German automaker Volkswagen AG is in talks with lenders to put together a short-term financing plan to ensure it has adequate liquidity to cover fines and other expenses from the emissions scandal, people close to the matter told Bloomberg.
Volkswagen is set to approach a dozen banks Monday to go over the proposed funding. However, the company does not need the money currently, and is seeking extra funds to create a financial cushion, the report said, citing sources.
Volkswagen’s worries have compounded since it first admitted to cheating on emission tests which may affect about 11 million cars worldwide. The car maker later admitted that additional 800,000 cars in Europe had higher carbon dioxide output than allowed by emission norms.
The scandal led to the resignation of Martin Winterkorn, the company's chief executive, who was replaced with the top manager of its Porsche subsidiary Matthias Mueller.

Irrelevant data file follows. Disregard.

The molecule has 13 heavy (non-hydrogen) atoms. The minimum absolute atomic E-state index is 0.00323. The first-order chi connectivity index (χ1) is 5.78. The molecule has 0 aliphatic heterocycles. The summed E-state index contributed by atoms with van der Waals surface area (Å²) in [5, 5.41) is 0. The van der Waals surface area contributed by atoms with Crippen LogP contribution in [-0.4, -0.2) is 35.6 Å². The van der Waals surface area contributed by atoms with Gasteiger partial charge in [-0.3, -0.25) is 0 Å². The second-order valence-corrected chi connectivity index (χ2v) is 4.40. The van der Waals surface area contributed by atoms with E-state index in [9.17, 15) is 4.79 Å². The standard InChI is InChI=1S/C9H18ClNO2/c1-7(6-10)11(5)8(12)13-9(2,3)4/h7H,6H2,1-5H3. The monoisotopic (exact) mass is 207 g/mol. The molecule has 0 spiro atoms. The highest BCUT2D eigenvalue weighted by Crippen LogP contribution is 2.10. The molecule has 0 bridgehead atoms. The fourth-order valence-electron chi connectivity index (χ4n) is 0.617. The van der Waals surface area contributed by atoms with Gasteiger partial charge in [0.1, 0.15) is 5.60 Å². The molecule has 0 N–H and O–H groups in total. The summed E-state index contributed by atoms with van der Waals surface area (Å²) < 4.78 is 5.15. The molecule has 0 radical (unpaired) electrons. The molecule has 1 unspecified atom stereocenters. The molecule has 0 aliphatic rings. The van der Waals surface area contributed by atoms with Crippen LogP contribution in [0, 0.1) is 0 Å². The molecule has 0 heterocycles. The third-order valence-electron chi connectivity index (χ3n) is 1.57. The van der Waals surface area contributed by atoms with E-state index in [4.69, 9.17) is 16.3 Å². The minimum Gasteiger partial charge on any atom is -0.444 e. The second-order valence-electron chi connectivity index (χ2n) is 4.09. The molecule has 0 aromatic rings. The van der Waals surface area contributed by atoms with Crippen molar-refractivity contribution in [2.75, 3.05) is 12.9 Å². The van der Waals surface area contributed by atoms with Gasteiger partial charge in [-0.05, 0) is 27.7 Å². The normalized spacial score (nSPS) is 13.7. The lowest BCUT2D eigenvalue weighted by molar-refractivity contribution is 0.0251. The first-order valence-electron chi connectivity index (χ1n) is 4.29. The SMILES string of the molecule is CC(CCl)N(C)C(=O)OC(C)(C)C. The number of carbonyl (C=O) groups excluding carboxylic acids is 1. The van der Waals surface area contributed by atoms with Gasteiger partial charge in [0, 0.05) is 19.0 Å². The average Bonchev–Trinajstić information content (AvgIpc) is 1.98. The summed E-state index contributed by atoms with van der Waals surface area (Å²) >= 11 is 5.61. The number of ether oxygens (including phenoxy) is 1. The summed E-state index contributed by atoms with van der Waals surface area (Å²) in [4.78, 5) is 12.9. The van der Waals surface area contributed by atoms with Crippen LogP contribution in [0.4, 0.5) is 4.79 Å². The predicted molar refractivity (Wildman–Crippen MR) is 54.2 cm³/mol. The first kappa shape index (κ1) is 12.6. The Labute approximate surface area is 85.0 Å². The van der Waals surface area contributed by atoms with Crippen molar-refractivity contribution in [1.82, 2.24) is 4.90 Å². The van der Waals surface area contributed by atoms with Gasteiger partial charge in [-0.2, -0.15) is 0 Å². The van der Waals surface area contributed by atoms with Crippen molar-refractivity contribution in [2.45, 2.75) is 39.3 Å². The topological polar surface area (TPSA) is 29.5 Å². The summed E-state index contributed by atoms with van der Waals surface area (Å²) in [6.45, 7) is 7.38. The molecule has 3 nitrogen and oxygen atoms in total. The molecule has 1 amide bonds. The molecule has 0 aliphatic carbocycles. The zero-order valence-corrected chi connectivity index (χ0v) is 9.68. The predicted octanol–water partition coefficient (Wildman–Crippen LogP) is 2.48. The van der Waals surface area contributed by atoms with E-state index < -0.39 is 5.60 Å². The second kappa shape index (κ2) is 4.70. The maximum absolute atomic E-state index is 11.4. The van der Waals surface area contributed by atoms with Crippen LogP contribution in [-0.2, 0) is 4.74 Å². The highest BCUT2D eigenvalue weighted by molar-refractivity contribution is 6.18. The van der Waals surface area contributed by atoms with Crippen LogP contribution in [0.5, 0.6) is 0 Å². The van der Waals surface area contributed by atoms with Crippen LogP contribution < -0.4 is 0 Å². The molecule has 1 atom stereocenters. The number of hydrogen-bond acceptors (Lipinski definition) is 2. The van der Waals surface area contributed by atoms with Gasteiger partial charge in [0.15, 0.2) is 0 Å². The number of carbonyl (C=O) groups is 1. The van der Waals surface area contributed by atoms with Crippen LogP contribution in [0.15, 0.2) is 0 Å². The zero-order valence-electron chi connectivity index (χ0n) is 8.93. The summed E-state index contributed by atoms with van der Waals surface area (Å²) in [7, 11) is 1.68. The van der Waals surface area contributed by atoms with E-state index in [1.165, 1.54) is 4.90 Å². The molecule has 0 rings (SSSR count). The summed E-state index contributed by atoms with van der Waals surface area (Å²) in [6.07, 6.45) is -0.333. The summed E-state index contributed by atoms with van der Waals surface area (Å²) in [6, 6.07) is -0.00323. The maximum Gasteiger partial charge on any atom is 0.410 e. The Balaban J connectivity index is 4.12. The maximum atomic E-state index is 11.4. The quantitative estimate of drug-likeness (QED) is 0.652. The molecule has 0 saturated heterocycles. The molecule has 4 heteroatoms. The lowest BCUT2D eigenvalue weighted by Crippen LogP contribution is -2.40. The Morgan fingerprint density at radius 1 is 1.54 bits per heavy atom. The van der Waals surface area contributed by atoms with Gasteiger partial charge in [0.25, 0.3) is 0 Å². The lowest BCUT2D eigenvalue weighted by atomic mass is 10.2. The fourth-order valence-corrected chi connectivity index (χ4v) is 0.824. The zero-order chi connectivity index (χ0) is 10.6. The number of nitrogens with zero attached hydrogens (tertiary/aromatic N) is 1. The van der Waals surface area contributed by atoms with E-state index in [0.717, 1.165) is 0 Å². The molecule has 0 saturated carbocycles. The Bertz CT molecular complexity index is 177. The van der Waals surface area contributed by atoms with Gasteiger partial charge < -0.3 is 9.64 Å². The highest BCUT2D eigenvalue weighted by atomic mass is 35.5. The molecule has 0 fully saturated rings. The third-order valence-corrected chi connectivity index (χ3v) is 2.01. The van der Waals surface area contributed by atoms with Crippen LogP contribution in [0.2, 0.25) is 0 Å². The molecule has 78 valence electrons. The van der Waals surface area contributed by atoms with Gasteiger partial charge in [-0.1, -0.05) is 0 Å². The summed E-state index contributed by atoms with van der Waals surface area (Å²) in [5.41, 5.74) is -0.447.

The direct cash cost of the cheating scandal will probably be about 25 billion euros ($26.9 billion) through 2017, Kristina Church, a London-based analyst for Barclays Plc. said Friday, according to reports.
Sascha Gommel, a Frankfurt-based analyst for Commerzbank AG told Bloomberg that Volkswagen’s move makes perfect sense as the added liquidity would protect their credit ratings.
"If the ratings agencies think you won’t have cash and they downgrade you, then your funding gets more expensive,” Gommel added.
"A well-diversified portfolio of funding tools gives us the necessary flexibility to offer appropriate and competitive financing options for our customers as well as our industrial investment needs,” Volkswagen said in an e-mailed statement to Bloomberg, declining to give further details.